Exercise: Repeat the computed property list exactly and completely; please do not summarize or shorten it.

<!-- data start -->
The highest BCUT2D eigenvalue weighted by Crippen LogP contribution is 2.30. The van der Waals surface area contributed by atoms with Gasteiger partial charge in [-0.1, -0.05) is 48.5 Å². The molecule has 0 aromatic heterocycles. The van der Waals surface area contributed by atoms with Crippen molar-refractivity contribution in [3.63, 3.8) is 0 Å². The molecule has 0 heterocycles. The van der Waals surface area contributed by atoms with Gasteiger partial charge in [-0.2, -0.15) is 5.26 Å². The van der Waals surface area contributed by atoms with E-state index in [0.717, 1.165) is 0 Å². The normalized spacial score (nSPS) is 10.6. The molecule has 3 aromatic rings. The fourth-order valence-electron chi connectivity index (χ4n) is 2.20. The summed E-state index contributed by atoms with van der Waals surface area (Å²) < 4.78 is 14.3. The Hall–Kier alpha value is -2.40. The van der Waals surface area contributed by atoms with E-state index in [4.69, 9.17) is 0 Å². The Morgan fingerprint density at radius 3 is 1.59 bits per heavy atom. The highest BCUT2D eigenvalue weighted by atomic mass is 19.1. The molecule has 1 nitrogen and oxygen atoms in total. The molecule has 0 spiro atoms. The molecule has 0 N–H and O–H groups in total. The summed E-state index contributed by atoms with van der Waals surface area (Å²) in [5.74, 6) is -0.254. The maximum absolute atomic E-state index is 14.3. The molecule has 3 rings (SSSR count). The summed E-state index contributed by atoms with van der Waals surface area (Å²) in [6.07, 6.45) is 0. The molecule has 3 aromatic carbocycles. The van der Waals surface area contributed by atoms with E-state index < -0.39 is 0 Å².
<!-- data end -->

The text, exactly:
The highest BCUT2D eigenvalue weighted by Crippen LogP contribution is 2.30. The van der Waals surface area contributed by atoms with Gasteiger partial charge in [-0.1, -0.05) is 48.5 Å². The molecule has 0 aromatic heterocycles. The van der Waals surface area contributed by atoms with Crippen molar-refractivity contribution in [3.63, 3.8) is 0 Å². The molecule has 0 heterocycles. The van der Waals surface area contributed by atoms with Gasteiger partial charge in [-0.2, -0.15) is 5.26 Å². The van der Waals surface area contributed by atoms with E-state index in [0.717, 1.165) is 0 Å². The normalized spacial score (nSPS) is 10.6. The molecule has 3 aromatic rings. The fourth-order valence-electron chi connectivity index (χ4n) is 2.20. The summed E-state index contributed by atoms with van der Waals surface area (Å²) < 4.78 is 14.3. The Hall–Kier alpha value is -2.40. The van der Waals surface area contributed by atoms with E-state index in [4.69, 9.17) is 0 Å². The Morgan fingerprint density at radius 3 is 1.59 bits per heavy atom. The highest BCUT2D eigenvalue weighted by atomic mass is 19.1. The molecule has 1 nitrogen and oxygen atoms in total. The molecule has 0 spiro atoms. The molecule has 0 N–H and O–H groups in total. The summed E-state index contributed by atoms with van der Waals surface area (Å²) in [5.74, 6) is -0.254. The maximum absolute atomic E-state index is 14.3. The molecule has 3 rings (SSSR count). The summed E-state index contributed by atoms with van der Waals surface area (Å²) in [6.07, 6.45) is 0. The molecule has 3 aromatic carbocycles. The van der Waals surface area contributed by atoms with E-state index < -0.39 is 0 Å².